Coping with an income drop after your partner dies

If your partner has recently died, you might not feel very confident when it comes to handling the money side of things.

You might also have to manage on less, especially if you depended on income that your partner was receiving. Find out how to get to grips with your reduced household budget.

Take stock of your situation

Add up all the money you’re getting on a regular basis. This might be from:

  • Work
  • Benefits
  • Pensions
  • Savings
  • Investments
Next make a list of all your regular outgoings and debts. 

These will include:

  • Household bills such as Council Tax, TV licence, utility bills, phone bills, food, clothing
  • Travel costs such as car or public transport
  • Mortgage or rent
  • Credit cards, store cards, other loans
  • Insurance

Use our Budget planner to see if you’ll have any shortfall

Getting through the next few months

Until you’ve completed the legal process for getting access to your partner’s personal assets, you won’t be able to access any money they held in their name. And you may have to wait months before any life insurance policy pays out. Also, it may take a while for any death-in-service benefits from your partner’s employer to come through.

If you’re worried about your current or short-term financial situation, here are some things to look at to help you get by.

Cutting costs

Now that you’ve got your basic budget, take a look to see if there are any opportunities to make a few cutbacks.

  • Spend some time looking at whether you can cut costs. For example cancelling mobile phone contracts or magazine subscriptions. It’s also worth checking other outgoings such as phone and broadband to see if you’re getting the best deal.
  • Could you save money on your energy bills, either by switching or by improving your home’s energy efficiency? Switching is straightforward and could save you more than £200 a year. Read Save energy, save money.
  • If you have a car, you may be able to cut your fuel, maintenance or insurance costs. Or if you use buses and trains a lot, there are ways to save here too, perhaps by buying advance tickets, or making use of any discounts you’re entitled to. Read Cut down on car and travel costs.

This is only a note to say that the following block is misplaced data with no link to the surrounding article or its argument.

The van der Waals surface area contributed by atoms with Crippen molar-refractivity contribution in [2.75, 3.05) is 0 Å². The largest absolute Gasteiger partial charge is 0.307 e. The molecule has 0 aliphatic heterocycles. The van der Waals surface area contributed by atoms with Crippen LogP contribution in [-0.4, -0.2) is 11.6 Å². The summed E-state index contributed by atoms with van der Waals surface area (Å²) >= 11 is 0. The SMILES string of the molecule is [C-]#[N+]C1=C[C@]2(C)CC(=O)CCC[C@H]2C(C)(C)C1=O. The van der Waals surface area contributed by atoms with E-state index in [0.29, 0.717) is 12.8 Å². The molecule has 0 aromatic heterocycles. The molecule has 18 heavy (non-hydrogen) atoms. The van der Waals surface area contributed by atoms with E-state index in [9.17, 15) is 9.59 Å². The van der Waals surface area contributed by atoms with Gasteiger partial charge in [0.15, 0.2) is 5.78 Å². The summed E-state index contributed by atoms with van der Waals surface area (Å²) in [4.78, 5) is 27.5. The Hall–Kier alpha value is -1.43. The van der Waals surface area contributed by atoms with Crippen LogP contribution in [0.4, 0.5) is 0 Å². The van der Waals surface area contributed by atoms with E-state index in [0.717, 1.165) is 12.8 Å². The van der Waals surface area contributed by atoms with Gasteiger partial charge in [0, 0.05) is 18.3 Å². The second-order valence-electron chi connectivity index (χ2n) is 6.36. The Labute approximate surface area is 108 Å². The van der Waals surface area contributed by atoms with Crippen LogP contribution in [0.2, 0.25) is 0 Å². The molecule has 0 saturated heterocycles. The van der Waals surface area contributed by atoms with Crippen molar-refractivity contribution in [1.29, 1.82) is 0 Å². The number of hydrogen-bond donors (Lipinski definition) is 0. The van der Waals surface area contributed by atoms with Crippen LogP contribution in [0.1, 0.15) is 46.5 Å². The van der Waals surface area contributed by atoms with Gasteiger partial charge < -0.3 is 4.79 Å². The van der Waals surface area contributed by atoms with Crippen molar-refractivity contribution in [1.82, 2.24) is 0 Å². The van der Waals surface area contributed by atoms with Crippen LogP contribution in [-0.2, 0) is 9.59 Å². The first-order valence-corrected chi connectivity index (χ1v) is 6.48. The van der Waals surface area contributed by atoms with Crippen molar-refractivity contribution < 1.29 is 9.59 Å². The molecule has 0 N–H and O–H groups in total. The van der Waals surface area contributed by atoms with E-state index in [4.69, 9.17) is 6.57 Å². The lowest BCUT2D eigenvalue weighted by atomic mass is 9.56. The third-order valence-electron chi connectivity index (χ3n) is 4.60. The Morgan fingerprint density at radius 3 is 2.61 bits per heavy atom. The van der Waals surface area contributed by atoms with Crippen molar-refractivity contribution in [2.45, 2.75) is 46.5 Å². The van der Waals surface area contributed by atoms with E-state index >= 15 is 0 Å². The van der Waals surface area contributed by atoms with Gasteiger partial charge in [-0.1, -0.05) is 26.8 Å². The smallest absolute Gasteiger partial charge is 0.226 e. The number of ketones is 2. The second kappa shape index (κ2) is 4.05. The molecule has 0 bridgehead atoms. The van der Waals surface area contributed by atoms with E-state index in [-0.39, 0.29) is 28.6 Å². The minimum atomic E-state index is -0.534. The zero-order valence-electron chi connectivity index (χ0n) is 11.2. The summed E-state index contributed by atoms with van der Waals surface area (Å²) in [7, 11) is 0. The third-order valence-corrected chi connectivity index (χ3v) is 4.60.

• Installing a water meter could cut your water bill, because you just pay for the water you use. A water usage calculator can help you decide. Take a look at Save money on your water bill.
  • Switching to a different home phone, broadband and/or mobile phone provider could also save you money if you shop around for the best deal. Read Save money on your home phone and broadband and Save money on your mobile phone.
  • Cut the cost of your shopping by taking advantage of discount vouchers and coupons. Watch out for special offers and make sure they really do offer you a better deal.
  • Living on a low income – tips

See if you’re entitled to any benefits

See if you’re entitled to any benefits to help you through this initial period while you work things out.

Claiming bereavement and other benefits

Coping in the longer term

Getting through the first few months is key. But you also need to think about how you’ll get through in the longer term and if you’ll need to make some bigger decisions to help you have a more comfortable life.

Moving home

If your mortgage or rent is taking up a lot of your money each month, think about whether you would be better moving to a smaller home to free up some extra cash.

Increasing your income

If you can’t work or have decided not to go back to work, there are other ways of increasing your income.

For example, did you know that if you have a spare room in your home, the first £4,250 from renting it out would be tax free?

Rent a Room scheme – how it works and tax rules

 

Money Advice Service

This article is provided by the Money Advice Service. All information accurate at time of publication.